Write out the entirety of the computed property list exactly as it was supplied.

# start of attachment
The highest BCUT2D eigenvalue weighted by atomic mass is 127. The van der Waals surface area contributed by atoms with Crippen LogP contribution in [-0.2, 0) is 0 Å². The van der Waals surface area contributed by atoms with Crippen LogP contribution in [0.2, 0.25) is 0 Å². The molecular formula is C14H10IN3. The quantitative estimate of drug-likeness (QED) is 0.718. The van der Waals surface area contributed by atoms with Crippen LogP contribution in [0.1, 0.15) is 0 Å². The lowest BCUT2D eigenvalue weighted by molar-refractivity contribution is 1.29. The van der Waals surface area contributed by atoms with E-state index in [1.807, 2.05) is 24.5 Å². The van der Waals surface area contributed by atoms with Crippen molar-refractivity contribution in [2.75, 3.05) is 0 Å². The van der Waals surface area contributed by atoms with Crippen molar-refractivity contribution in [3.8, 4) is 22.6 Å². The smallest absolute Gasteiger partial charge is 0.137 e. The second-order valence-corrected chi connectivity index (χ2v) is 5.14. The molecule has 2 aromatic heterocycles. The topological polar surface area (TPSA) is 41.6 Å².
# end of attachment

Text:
The highest BCUT2D eigenvalue weighted by atomic mass is 127. The van der Waals surface area contributed by atoms with Crippen LogP contribution in [-0.2, 0) is 0 Å². The van der Waals surface area contributed by atoms with Crippen LogP contribution in [0.2, 0.25) is 0 Å². The molecular formula is C14H10IN3. The quantitative estimate of drug-likeness (QED) is 0.718. The van der Waals surface area contributed by atoms with Crippen LogP contribution in [0.1, 0.15) is 0 Å². The lowest BCUT2D eigenvalue weighted by molar-refractivity contribution is 1.29. The van der Waals surface area contributed by atoms with E-state index in [1.807, 2.05) is 24.5 Å². The van der Waals surface area contributed by atoms with Crippen molar-refractivity contribution in [2.75, 3.05) is 0 Å². The van der Waals surface area contributed by atoms with Crippen molar-refractivity contribution in [3.8, 4) is 22.6 Å². The smallest absolute Gasteiger partial charge is 0.137 e. The second-order valence-corrected chi connectivity index (χ2v) is 5.14. The molecule has 2 aromatic heterocycles. The topological polar surface area (TPSA) is 41.6 Å².